Emil: (at the front door in his hat and coat) Fetch your own musket! I'm off! (slams the door behind him)
  • Self-Made Man: William Van Dort, millionaire fish merchant. The fact that he made his money through hard work rather than by inheriting it from his parents means that he and his wife are still looked down on by the upper class, one reason they are marrying Victor off to Victoria.
  • Shadow Discretion Shot: Emily's murder, to make it more family friendly, but also to hide the identity of her killer.
  • Shear Menace: One of the residents of the Land of the Dead is a barber who was killed by being stabbed in the head by his own scissors. He stores them there still when not using them.
  • She's Not My Girlfriend: Gender inverted as He's Not My Boyfriend: "He's my husband."
  • Shotgun Wedding: In a way, Victor and Emily.
  • Shout-Out:
    • The piano Victor sits at when meeting Victoria is brand-labeled a "Harryhausen", in homage to stop-motion master Ray Harryhausen.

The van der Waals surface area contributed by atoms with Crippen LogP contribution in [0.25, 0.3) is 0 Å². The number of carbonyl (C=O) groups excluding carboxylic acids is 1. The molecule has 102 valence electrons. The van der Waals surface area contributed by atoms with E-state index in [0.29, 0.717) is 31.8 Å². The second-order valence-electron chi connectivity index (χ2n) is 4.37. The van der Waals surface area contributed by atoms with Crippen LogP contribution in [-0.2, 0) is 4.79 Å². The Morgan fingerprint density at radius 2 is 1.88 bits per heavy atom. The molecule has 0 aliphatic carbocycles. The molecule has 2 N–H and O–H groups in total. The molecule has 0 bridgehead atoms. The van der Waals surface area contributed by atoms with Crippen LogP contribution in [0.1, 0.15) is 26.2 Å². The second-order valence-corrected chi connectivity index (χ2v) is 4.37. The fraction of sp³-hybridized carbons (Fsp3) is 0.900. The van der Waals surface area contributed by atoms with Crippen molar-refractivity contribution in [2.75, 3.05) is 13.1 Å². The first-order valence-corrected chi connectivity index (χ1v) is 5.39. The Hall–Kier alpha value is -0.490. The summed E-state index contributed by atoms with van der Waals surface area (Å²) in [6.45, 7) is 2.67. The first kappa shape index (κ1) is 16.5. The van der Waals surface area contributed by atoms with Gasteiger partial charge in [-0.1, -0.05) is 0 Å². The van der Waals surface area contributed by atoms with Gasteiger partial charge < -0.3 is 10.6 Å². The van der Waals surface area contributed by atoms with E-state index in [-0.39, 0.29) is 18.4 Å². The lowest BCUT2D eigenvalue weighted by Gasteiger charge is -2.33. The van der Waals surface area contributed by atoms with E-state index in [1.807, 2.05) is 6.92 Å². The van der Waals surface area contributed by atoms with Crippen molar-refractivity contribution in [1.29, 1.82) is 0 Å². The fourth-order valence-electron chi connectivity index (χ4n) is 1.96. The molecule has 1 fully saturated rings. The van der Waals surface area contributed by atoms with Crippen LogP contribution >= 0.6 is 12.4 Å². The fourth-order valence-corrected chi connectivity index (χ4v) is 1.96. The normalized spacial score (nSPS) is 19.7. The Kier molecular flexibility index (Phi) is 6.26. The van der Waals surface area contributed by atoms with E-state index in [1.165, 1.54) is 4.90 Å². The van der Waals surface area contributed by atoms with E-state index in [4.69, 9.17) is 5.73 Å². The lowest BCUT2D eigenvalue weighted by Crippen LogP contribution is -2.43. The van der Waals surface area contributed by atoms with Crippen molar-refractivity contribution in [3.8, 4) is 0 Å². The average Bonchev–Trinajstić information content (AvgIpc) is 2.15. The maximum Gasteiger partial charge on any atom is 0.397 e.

• There's even a line from Gone with the Wind used during an old man's skeleton and his still-living wife reuniting when the dead folk head upstairs for their wedding party.
    • Victoria's mother's character design is very reminiscent of Lady Tremaine from Cinderella. She's about as friendly as Tremaine is, too.
    • Victor and Victoria.
    • Aside from the You Shall Not Pass! moment, during the wedding rehearsal for Victor and Victoria, Victor accidentally drops the ring, which rolls on the floor while Pastor Gallswells angrily yells about "DROPPING THE RING!". It's a rather blatant reference.